* The next step of human evolution will be to "humanize" the universe, says futurist Michael G. Zey. As we conquer our environment, we will coalesce with other members of our species to conquer outer space. See "Man's Evolutionary Path into the Universe."

* Automated translation technologies will bring us closer to universal communication. This will aid business and tourism while allowing local cultures and languages to thrive. See "Babbling Our Way to a New Babel: Erasing the Language Barriers" by mass communications professor Sam Lehman-Wilzig.

* Devastation from mega-catastrophes such as tsunamis, earthquakes, and asteroid collisions could be reduced with "extreme" sustainable development. We'll build rapid-escape vehicles, deploy advanced technologies to safeguard water supplies, and put agricultural recovery on hyperdrive to get civilization back up to speed. See "Preparing for Armageddon: How We Can Survive Mega-Disasters" by disaster-prevention specialist Douglas Mulhall.

* Managers' infatuation with change for change's sake may soon be at an end--or should be, warns consultant Peter de Jager. Idea overload from the guru industry may force businesses to be more selective about what changes they actually implement. One way to start is to listen to those who are resisting the change. See "Resistance to Change: A New View of an Old Problem."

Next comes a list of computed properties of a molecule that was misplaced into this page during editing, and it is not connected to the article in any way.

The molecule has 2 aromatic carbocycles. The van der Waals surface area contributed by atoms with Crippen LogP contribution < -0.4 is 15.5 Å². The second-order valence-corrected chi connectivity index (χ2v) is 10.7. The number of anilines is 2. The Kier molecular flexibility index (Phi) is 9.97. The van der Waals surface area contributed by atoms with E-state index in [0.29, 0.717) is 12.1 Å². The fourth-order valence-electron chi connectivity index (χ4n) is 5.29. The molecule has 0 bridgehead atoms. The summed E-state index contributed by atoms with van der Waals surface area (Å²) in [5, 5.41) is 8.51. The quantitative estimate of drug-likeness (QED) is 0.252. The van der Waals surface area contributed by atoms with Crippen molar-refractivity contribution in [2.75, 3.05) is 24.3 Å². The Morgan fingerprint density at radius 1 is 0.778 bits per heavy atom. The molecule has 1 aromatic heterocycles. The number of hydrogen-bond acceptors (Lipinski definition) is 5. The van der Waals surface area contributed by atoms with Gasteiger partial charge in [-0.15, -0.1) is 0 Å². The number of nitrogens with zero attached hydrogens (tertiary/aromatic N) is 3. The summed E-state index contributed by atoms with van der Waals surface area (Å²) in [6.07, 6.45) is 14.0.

The May-June 2001 issue of THE FUTURIST was mailed to subscribers after April 11. To order a copy ($4.95 plus $3 postage), go to http://www.wfs.org/futuristorder.htm or call 1-800-989-8274.

The staff of the World Future Society was saddened by the death on March 13 of James Crider, who served as the Society's accountant from 1981 to 1998. He is survived by his partner of 50 years, Howard F. Didsbury Jr., who is the Society's director of special projects.

"Jim was a towering figure of strength and common sense, who kept this organization firmly grounded in fiscal reality," said Society President Edward Cornish. "He will be deeply missed."

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FUTURIST UPDATE: NEWS & PREVIEWS FROM THE WORLD FUTURE SOCIETY is an e-mail newsletter published monthly as a supplement to THE FUTURIST magazine. Copyright 2001, World Future Society, 7910 Woodmont Avenue, Suite 450, Bethesda, MD 20814, U.S.A. Telephone 1-301-656-8274; e-mail info@wfs.org; Web site http://www.wfs.org/.

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THE WORLD FUTURE SOCIETY is a nonprofit, nonpartisan scientific and educational association with some 30,000 members worldwide. Its mission is to help individuals and organizations identify and understand key trends and to create their preferred futures. Membership in the Society, including a subscription to THE FUTURIST magazine and numerous other benefits, is just $39 per year. For more information on the Society and all its programs, publications, and services, contact Membership Director Susan Echard, sechard@wfs.org, or visit www.wfs.org.